The Obama ad is so powerful because, like the Ted Kennedy ads in Romney’s losing 1994 Senate race, the story is told not by a smoothly modulated professional narrator, but by working people whose jobs and lives were shredded so Mitt and his men could amass their millions. One of the workers voted for John McCain in 2008 and for George W. Bush before that. Now these authentic blue-collar voices, these Reagan Democrats, are talking directly to swing voters — to folks who could be brothers or sisters, friends or cousins — in the battleground industrial states. It’s a different kind of political media — gritty, unslick, and therefore quite convincing.

My then-partner Tad Devine and I conceived and produced the Kennedy spots in 1994. They hit the Massachusetts airwaves with devastating force. In that landmark Republican year, Romney had a slight lead in September, but he swiftly fell in the polls and then melted down in a televised debate that outdrew the statewide audience for most Super Bowls. On Election Day, the boy from Bain lost in a landslide — by 18 points.

It was fascinating to watch how Romney responded as his campaign unravelled. In fact, he mostly didn’t. He seemed paralyzed — a guilty guy caught in the act. In a token push-back, his spokesman alleged that we had “put words in people’s mouths.” The Boston Globe checked and slapped down the story. The workers were spontaneous and unscripted. No political consultant could ghostwrite the rebuke of a packer laid off after 29 years, who looked into the camera and addressed Romney directly: “If you think you’d make such a good senator, come out here to Marion, Indiana, and see what your company has done to these people.”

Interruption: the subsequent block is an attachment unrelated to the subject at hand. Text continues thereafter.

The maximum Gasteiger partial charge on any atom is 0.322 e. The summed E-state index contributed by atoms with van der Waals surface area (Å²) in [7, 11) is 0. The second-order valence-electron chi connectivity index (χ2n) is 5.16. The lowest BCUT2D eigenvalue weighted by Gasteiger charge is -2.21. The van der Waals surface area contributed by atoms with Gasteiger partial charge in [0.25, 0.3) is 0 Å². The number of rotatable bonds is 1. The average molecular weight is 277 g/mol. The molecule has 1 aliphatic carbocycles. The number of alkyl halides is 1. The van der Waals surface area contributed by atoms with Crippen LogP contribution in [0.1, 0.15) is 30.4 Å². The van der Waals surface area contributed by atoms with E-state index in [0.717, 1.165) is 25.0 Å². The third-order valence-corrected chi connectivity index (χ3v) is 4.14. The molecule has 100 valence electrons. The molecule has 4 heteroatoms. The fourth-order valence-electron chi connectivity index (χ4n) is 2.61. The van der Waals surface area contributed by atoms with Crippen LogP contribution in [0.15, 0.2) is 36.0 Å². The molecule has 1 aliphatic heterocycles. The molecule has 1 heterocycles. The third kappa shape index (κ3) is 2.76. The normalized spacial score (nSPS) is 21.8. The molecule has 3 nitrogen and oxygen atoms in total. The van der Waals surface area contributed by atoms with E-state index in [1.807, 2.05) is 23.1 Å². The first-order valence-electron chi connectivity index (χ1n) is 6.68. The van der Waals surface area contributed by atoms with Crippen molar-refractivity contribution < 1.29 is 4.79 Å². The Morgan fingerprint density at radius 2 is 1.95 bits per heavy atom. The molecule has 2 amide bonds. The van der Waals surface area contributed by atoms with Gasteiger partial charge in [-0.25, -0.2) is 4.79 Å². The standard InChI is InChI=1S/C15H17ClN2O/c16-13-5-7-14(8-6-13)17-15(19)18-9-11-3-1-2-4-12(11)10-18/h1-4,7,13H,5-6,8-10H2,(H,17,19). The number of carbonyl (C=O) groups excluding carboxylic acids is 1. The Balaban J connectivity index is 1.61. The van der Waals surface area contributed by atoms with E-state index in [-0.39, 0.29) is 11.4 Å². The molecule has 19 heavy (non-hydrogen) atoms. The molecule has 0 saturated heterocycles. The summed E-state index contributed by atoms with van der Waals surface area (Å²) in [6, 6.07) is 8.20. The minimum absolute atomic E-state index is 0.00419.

The workers boarded a bus for Massachusetts and demanded a meeting with Romney. For days, he refused — which kept the episode in the headlines. When he finally sat down with them, he coldly said he’d consider their comments.

He wasn’t ready then, but that was 18 years ago — and he had to know this was coming at him again in 2012. Newt Gingrich stumbled onto the issue in South Carolina, where Romney was routed. But it was never going to be as devastating in Republican primaries as in the contest with Barack Obama. And the presumptive GOP nominee once again appears unready or unwilling to answer beyond offering up ritualistic bromides about “free enterprise”.

This is the false banner under which he campaigns — the claim that he is a job-creating businessman. The total has oscillated from 10,000 jobs to 100,000, to maybe not exactly that. But the abstract number, unsubstantiated and as soulless as Mitt himself often seems, is no match for a steel worker named Jack Cobb, discarded in Romney’s profiteering deal, but sad and defiant now: “To get up on national TV and brag about making jobs… he has destroyed thousands of people’s careers, lifetimes, just destroying people.”